3. Economy/Jobs: Biden and the Democrats want to increase the minimum wage to 15 dollars an hour and therefore raise many current higher wages subsequently. Dem-controlled Senate could pass a massive multi-trillion dollar infrastructure stimulus plan that repairs roads, bridges and hospitals in addition to moving utilities and technology forward. High schools and vocational schools will get billions to train trades workers while many Americans will get relief from new college tuition and others will see their student loans go away. The richest one percent of Americans will pay more in taxes to fund these plans. Do you think the current rich senators from Georgia want that for their wealth friends?  

4. USDA/Rural Georgia: Rural Georgia is different from the cities and that must be respected because those areas are the breadbasket of our nation and home to many of our military bases. Everyone wants a safe and affordable food supply. 70% of USDA’s budget goes to food and nutrition programs like WIC, Food Stamps, the School Lunch/Breakfast program and food banks which helps working families and provides new markets for our farmers. From seed to fork, rural Georgians work moving farm produce as truck drivers and processing foods like deboning chicken. Democrat Senate candidates care about farmers and farm workers while Republicans side with Wall Street corporations. Rural Development under President Biden’s USDA will improve rural living because we should not need to move to the cities for opportunities. With next generation internet for all, Americans can work, live and play anywhere in Georgia. USDA housing programs are often the resource of first-time rural home ownership–that was the case for sharecroppers in the 1970s across rural Georgia and should be in the future.  

5. Crime/Justice: Vice President-Elect Harris was California Attorney General or Top Cop and she knows where law enforcement and corrections can do better with a Dem-controlled Senate. In a 50/50 Senate, she would break the tie as President Biden seeks to decriminalize marijuana and make prisons a place for punishment and self-improvement. Few Georgians want to “defund the police” but training could be better and bad police shouldn’t be police.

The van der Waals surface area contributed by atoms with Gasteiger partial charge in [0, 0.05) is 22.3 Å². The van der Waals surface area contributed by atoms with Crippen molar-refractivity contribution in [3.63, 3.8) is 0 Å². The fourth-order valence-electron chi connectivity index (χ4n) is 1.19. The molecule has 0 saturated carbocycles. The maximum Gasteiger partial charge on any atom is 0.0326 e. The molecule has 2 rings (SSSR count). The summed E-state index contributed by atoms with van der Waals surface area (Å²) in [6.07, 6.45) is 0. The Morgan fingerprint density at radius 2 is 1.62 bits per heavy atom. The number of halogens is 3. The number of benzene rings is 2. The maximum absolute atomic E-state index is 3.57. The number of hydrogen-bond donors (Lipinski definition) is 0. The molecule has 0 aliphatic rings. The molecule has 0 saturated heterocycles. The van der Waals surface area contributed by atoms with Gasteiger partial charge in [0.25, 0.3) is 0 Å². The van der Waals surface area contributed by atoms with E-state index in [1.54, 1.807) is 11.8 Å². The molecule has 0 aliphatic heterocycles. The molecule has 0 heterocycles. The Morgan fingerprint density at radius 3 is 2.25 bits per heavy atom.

6. World Affairs: Democrats running the White House and both houses of Congress will return an Obama-like stature around the world. From smart military actions to climate change to world markets for American products, Trump’s actions need to be reversed. Our friend nations will be pleased and we won’t play around with monster leaders anymore. Our sons and daughters in the military will know their missions will have plans and purpose. Democrats could use “soft power” around the world as much as hard power with military strength. For example, agriculture advancements from UGA and Fort Valley State University could help farm practices in Africa and Central America to stabilize their areas and stem their migration– Isaiah 2:4 “..beat their swords into plowshares.” But, we still have swords with Georgia’s nine military installations, important rural economic engines.    

Summary: Voting for Democrats Raphael Warnock and Jon Ossoff will stop the Senate Republicans from blocking President Joe Biden, Vice President Kamala Harris and congressional Democrats. Biden and Harris will have a green-light to get America back on a positive course.  It’s about Georgia families–not Trump and two millionaire Wall Street Senators. We must vote. 

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As we prepare for Senate runoffs and the governor’s race in 2022, I wanted to consider a breakdown of Georgia voter groups. The groups are: Metro Atlanta, the Next Six Cities (Athens, Augusta, Macon, Columbus, Albany and Savannah), Rural Georgia and Coastal America.